The installed solar energy capacity in the United States is larger than ever, and many important influences are guiding the projection of the industry. For the average American household, the decision to go solar is affected by three key industry trends:
Nationwide growth and opportunity
And local legislation
Alongside federal and state policies, the continued growth of the solar industry has helped the technology become much more accessible for homeowners to adopt. In 2019, there were an estimated 10,000 U.S. companies involved in the solar industry, making it easy for people all across the country to install arrays of their own.
With increasing availability, the international growth of PV solar has helped decrease overall costs for homeowners. In fact, until recently, the average cost of solar had lowered every year since 2014, when data was first collected by the Solar Energy Industries Association and Wood Mackenzie.
In 2021, the cost of solar grew slightly for average American homeowners, in part due to supply constraints, bottlenecks, and policy uncertainty. And yet, nationwide installations still increased by 19% year over year.
Learn more about the growth of the solar energy industry (and what it’s like to work at Apollo Energy).
While dispersed power generation increases nationally, the growing solar energy industry continues to experience consolidation and volatility amongst its largest players. Not unlike other quickly establishing industries, solar is full of partnerships, acquisitions, and surprising companies going out of business.
In recent years Vivint sold to Sunrun, Sunpower acquired Blue Raven, and dozens of other solar companies have modified their business models, changed ownership, or folded completely. As a homeowner, this can make it hard to predict your customer experience for the multi-decade lifespan of your solar panels.
With so much at stake, large well-known brands may be more volatile or likely to deliver a bad overall experience when small changes in supply chain or profitability affect a company at scale. Knowing this, homeowners should seek out local experts with long-term plans to ensure a high-quality solar installation.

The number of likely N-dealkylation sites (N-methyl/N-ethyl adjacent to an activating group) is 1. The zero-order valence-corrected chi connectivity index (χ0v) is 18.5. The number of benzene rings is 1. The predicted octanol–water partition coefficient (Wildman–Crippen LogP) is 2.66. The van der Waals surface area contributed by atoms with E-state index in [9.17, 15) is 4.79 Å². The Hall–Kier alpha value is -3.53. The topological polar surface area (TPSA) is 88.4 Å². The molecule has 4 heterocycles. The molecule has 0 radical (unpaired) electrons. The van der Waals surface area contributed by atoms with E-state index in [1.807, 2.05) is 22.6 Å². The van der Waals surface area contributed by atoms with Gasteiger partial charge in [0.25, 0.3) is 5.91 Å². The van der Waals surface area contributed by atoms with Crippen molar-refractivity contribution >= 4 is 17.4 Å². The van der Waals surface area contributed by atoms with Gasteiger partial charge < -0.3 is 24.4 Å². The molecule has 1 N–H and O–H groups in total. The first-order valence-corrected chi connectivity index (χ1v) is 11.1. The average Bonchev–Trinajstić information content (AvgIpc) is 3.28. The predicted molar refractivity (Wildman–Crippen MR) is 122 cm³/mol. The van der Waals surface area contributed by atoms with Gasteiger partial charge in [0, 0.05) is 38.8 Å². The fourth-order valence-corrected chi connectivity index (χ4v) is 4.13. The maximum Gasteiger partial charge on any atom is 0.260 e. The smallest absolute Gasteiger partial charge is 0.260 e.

In fact, local solar installers, also known as “long tail” companies, have seen more growth and success on average over national brands. As a small solar company, our reputation is on the line, which is why we grow our business one high-quality customer experience at a time.
Federal & State Incentives, Policies, and Legislation
Finally, there are many federal and state policies and programs affecting the solar industry that can dramatically impact a homeowner's decision to go solar. While influences can be enforced down to the municipal and HOA levels, here are three key considerations for any residential solar system.
The Federal Investment Tax Credit: By and large, the most important policy affecting residential solar is the federal investment tax credit, which credits homeowners 26% of their total installation costs. In 2023, the ITC is slated to drop to 22% of system costs before total elimination in 2024 if the incentive is not extended.
Net Metering Policies: Controlled at the state level, various net metering policies are being instated and updated around the country. While plenty of areas still maintain great net metering rates, states like Florida have dialed back their legislation. Thankfully current FL solar owners will be grandfathered into previous net metering rates.
Green Energy Requirements: In states like California (and hopefully more soon), solar energy may even be a requirement for residential construction. Since it went into action in 2020, the California Solar Mandate has helped continue the growth of PV capacity state-wide.
With industry growth, lowered adoption costs, and disappearing tax incentives, homeowners must act fast to reap all of the benefits of residential solar that are still currently available.
While choosing the right solar company can be daunting, high-level industry consolidation and the continued success of small local providers make it easy to choose an experienced expert over a large, national brand.
Headquartered In Denver, Colorado, Apollo Energy is a locally owned and operated B Corporation, offering free solar assessments for Colorado and Southern Wyoming residents and business owners.
Contact our solar company today for more information or a free consultation.